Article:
Did you know that the Quebec government is one of the biggest financial speculators?
He plays on margin in the stock market… while the mountain of money he entrusts to the portfolio managers of the Caisse de depot et placement is funded by issuing government bonds.
Like any good experienced speculator, his challenge is to get a return on the Caisse that is higher than what it costs him to borrow that mountain of money in the bond market.
Of the 46 depositors who trust the Caisse de Depot et Placement du Québec with their money, the Treasury Department holds the largest fortune.
As of December 31, we’re talking about an astronomical total of $132 billion across the following five sovereign wealth funds:
- $113 billion in RRRF (Retirement Plans Sinking Fund)
- $16.1 billion in the Generations Fund
- $1.37 billion in accumulated sick leave fund
- $455 million in the Land Information Fund
- $1.3 billion in SQ retirement plan employer fund
THE GENERATION FUND
In times of rising interest rates, why isn’t Treasury Secretary Eric Girard using the colossal sum of money that has accumulated in the Generations Fund to pay off the accumulated debt and thus save on interest costs – the Bank of Canada?
Martin V. is one of the many readers who asks a pertinent question such as, “It’s like having a nest egg in my checking account that he says will get me 0.25% interest while my mortgage goes up 4 % soon. »
At this time, when interest rates are constantly rising, we will agree that the moment seems more appropriate than ever to use the Generations Fund’s $16 billion for the purposes it was created for, which was to pay off part of our gargantuan $240 billion national debt Dollar.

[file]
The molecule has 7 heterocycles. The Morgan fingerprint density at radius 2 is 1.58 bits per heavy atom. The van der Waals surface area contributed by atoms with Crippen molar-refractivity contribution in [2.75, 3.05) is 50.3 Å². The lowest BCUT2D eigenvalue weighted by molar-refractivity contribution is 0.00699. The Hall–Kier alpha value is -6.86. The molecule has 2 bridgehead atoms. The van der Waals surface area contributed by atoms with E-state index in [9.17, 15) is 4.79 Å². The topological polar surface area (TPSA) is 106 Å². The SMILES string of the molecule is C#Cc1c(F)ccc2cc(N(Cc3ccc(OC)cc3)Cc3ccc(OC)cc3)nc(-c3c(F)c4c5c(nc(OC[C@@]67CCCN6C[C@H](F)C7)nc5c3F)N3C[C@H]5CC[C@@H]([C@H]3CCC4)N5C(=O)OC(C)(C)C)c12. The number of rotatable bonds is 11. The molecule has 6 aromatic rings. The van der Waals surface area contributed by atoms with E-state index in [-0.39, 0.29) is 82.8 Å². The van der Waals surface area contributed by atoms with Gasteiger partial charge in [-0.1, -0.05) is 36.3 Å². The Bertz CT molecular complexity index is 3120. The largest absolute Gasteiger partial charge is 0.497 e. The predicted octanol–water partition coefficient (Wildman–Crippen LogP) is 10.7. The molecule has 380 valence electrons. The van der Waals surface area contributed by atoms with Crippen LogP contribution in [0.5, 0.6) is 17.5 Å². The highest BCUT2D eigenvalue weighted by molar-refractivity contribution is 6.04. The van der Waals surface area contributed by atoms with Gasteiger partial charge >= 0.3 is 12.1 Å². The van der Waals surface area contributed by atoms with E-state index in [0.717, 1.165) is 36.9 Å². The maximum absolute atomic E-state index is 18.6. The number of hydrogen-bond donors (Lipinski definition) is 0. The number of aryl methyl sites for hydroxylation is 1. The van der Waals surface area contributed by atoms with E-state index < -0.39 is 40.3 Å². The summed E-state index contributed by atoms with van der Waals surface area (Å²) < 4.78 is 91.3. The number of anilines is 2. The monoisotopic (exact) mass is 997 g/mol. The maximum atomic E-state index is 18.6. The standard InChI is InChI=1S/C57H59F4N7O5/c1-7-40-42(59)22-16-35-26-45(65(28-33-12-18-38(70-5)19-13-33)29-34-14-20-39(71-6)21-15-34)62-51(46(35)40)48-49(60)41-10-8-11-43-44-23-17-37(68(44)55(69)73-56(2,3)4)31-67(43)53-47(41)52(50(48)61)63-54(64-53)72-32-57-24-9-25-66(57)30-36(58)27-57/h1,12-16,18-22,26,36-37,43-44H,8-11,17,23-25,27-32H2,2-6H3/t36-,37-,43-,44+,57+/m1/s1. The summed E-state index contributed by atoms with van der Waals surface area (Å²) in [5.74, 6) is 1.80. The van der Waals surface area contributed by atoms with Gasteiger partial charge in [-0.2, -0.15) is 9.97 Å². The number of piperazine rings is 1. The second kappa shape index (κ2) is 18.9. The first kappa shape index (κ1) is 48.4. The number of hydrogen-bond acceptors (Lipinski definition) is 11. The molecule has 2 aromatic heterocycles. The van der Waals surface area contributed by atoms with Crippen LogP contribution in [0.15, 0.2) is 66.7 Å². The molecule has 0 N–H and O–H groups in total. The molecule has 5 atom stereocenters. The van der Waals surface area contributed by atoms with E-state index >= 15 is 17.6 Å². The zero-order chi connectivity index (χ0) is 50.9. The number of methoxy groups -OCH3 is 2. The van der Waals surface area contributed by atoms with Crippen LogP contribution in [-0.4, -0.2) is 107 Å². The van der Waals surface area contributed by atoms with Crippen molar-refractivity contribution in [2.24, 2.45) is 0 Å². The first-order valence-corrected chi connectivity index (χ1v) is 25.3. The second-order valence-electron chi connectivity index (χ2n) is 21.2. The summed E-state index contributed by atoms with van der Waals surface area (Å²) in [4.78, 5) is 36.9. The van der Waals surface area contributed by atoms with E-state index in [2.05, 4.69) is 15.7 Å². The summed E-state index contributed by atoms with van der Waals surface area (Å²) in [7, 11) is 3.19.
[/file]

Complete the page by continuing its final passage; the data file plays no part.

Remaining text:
The Treasurer of the Legault government will not, in my opinion, opt for such a strategy to repay the national debt. Like his predecessors as finance minister, he will instead leave the large treasury of the generation fund to the Caisse de depot et placement to grow.
It must be said that this strategy has paid off very well since the generation fund was created.
The rate of return generated by the Caisse de depot far exceeded the interest cost of financing the corresponding debt on the bond market.
As proof: since the first payment to the Generation Fund in 2007 until the end of 2021, the average return the fund has made with the Caisse is 6.3%. This is twice the average cost (3.1%) of loans made by the Quebec government on behalf of the Generations Fund.
Of the 15 years in question from 2007 to 2021, only 2008 turned out to be a loser.
The same was true of the other four funds entrusted by the Treasury to the Caisse’s asset managers.
Among all depositors of the Caisse de depot et placement du Québec, the number 1 is the FARR (Retirement Plans Sinking Fund) with a kitty of $113 billion. As at 31 December, the RPSF alone represented 26.9% of the Caisse’s net assets.
Over the past four years, RRRF has reported an average annual return of 8.9%.
RRRF had its worst year in 2008, posting a sharp 25.6% loss. This is the year that the Caisse was royally invested with its “fortune” in commercial paper.
At $113 billion, the RRRF’s assets represent only a few billion dollars of the present value of the pensions that the Quebec government will pay its hundreds of thousands of public and parastatal employees.
In the budget he presented last March, Treasury Secretary Eric Girard indicated that the amounts accumulated in the RPSF should exceed the liabilities (the present value of benefits payable) under the pension plans beginning in fiscal year 2025-26.
This means that from that moment on, the Quebec government can use RRRF’s assets to pay for its employees’ pensions. This reduces the need for credit.
Such a target obviously suggests that the Caisse will continue to report solid returns for years to come.
This is far from obvious in this year 2022, which has recently been hit by large falls in stock and bond markets.